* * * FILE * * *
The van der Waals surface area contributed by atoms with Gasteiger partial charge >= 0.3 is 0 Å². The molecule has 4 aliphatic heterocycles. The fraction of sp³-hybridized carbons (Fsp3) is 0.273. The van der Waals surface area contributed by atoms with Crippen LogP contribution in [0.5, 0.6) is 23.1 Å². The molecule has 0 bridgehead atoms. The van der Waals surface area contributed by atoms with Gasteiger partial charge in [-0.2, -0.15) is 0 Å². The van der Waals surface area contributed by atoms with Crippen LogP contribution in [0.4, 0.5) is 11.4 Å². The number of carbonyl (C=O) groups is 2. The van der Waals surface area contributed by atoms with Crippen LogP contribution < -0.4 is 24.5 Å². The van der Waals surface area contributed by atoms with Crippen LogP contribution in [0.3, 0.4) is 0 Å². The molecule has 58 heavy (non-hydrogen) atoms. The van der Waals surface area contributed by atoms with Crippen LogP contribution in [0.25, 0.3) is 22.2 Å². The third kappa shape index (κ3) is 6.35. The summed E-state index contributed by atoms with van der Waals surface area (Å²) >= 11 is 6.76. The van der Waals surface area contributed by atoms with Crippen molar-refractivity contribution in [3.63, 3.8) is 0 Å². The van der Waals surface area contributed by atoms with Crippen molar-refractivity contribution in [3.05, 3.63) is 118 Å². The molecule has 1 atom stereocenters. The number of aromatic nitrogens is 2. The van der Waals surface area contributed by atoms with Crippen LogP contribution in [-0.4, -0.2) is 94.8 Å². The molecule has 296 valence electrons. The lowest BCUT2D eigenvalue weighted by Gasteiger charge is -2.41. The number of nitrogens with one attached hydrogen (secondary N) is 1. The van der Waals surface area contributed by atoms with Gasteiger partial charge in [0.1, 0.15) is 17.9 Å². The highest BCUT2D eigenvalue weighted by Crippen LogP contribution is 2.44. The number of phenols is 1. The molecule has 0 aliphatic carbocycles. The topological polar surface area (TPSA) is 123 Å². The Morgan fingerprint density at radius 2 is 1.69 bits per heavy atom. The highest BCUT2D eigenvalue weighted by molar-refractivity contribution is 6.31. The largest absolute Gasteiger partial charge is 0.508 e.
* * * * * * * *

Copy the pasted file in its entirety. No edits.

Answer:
The van der Waals surface area contributed by atoms with Gasteiger partial charge >= 0.3 is 0 Å². The molecule has 4 aliphatic heterocycles. The fraction of sp³-hybridized carbons (Fsp3) is 0.273. The van der Waals surface area contributed by atoms with Crippen LogP contribution in [0.5, 0.6) is 23.1 Å². The molecule has 0 bridgehead atoms. The van der Waals surface area contributed by atoms with Gasteiger partial charge in [-0.2, -0.15) is 0 Å². The van der Waals surface area contributed by atoms with Crippen LogP contribution in [0.4, 0.5) is 11.4 Å². The number of carbonyl (C=O) groups is 2. The van der Waals surface area contributed by atoms with Crippen LogP contribution < -0.4 is 24.5 Å². The van der Waals surface area contributed by atoms with Crippen LogP contribution in [0.3, 0.4) is 0 Å². The molecule has 58 heavy (non-hydrogen) atoms. The van der Waals surface area contributed by atoms with Crippen LogP contribution in [0.25, 0.3) is 22.2 Å². The third kappa shape index (κ3) is 6.35. The summed E-state index contributed by atoms with van der Waals surface area (Å²) >= 11 is 6.76. The van der Waals surface area contributed by atoms with Crippen molar-refractivity contribution in [3.63, 3.8) is 0 Å². The van der Waals surface area contributed by atoms with Crippen molar-refractivity contribution in [3.05, 3.63) is 118 Å². The molecule has 1 atom stereocenters. The number of aromatic nitrogens is 2. The van der Waals surface area contributed by atoms with Crippen LogP contribution in [-0.4, -0.2) is 94.8 Å². The molecule has 296 valence electrons. The lowest BCUT2D eigenvalue weighted by Gasteiger charge is -2.41. The number of nitrogens with one attached hydrogen (secondary N) is 1. The van der Waals surface area contributed by atoms with Gasteiger partial charge in [0.1, 0.15) is 17.9 Å². The highest BCUT2D eigenvalue weighted by Crippen LogP contribution is 2.44. The number of phenols is 1. The molecule has 0 aliphatic carbocycles. The topological polar surface area (TPSA) is 123 Å². The Morgan fingerprint density at radius 2 is 1.69 bits per heavy atom. The highest BCUT2D eigenvalue weighted by molar-refractivity contribution is 6.31. The largest absolute Gasteiger partial charge is 0.508 e.